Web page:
There is no doubt when your body is in balance you experience a powerful sense of health and vitality.
So when you ask yourself, why don't I feel well? Why do I struggle to lose weight? Could it be an underlying health issue? The answer could very well be YES!
This is the health screening checklist I used in private practice. I helped numerous individuals discover the reasons WHY they struggled to lose weight.
I recommend that you discuss these tests with your health practitioner prior to commencing your natural weight loss journey. The Health Screening Checklist will help you take the first vital steps to assessing your overall health.
This Health Screening Checklist gives you suggestions regarding pathology tests, blood pressure and how to calculate your own body fat risk and Body Mass Index (BMI).
Remember, natural weight loss looks at the reasons WHY you are overweight. Only when your body is truly healthy is it possible to lose weight and keep it off.
Assessing your hormone levels may be an important first step in discovering if you have a hormone imbalance that is pushing you towards weight gain.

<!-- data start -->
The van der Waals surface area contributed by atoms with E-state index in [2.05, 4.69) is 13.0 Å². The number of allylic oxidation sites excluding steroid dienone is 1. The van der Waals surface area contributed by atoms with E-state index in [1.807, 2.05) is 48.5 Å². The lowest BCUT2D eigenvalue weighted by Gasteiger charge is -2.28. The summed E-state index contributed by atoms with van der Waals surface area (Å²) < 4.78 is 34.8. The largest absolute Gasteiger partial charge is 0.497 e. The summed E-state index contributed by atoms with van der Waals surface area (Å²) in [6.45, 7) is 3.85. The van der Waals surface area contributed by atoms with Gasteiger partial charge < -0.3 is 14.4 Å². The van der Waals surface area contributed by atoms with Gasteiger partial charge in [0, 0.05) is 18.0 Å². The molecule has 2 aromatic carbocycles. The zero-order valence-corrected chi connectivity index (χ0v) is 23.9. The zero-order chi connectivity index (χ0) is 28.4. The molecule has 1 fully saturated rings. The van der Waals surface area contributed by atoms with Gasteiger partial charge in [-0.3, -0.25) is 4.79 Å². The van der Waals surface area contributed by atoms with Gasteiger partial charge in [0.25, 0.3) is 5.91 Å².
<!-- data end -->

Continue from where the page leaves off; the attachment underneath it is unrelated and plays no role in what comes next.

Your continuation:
Active hormones in your body play a vital role in sending messages and signals to various organs and tissues in the body. Hormones regulate many different areas of the body and most of their actions are integrated.
The coordinated actions of hormones are required to maintain optimal overall wellness. A hormone imbalance can lead to weight gain, menopause symptoms, PMS, low energy levels, a decrease in libido, uterine fibroids and other male or female health problems.
There are two tests that you can perform:
A considerable amount of studies show that keeping blood pressure below 120/80 will reduce your cardiovascular disease risk. An ideal blood pressure goal for most people is 115/75. Ask your health professional to take a measurement of your current blood pressure.
Hypertension is usually clinically defined when systolic blood pressure is greater than 140 mmHg and diastolic pressure readings are greater than 90 mmHg.
Your Body Mass Index (BMI) measures if you are overweight with reference to your weight and height. It is calculated by dividing your weight in kilograms by your height in meters squared. A healthy BMI is between 20-25.
A higher BMI is associated with obesity. Example: A 95kg person who is 1.7m in height has a BMI of 32.
Your Waist Measurement
Are Hormones Ruling Your Life?
Insulin Resistance Syndrome
Diabetes: Recognising The Signs & Symptoms
It Could Be a Thyroid Problem
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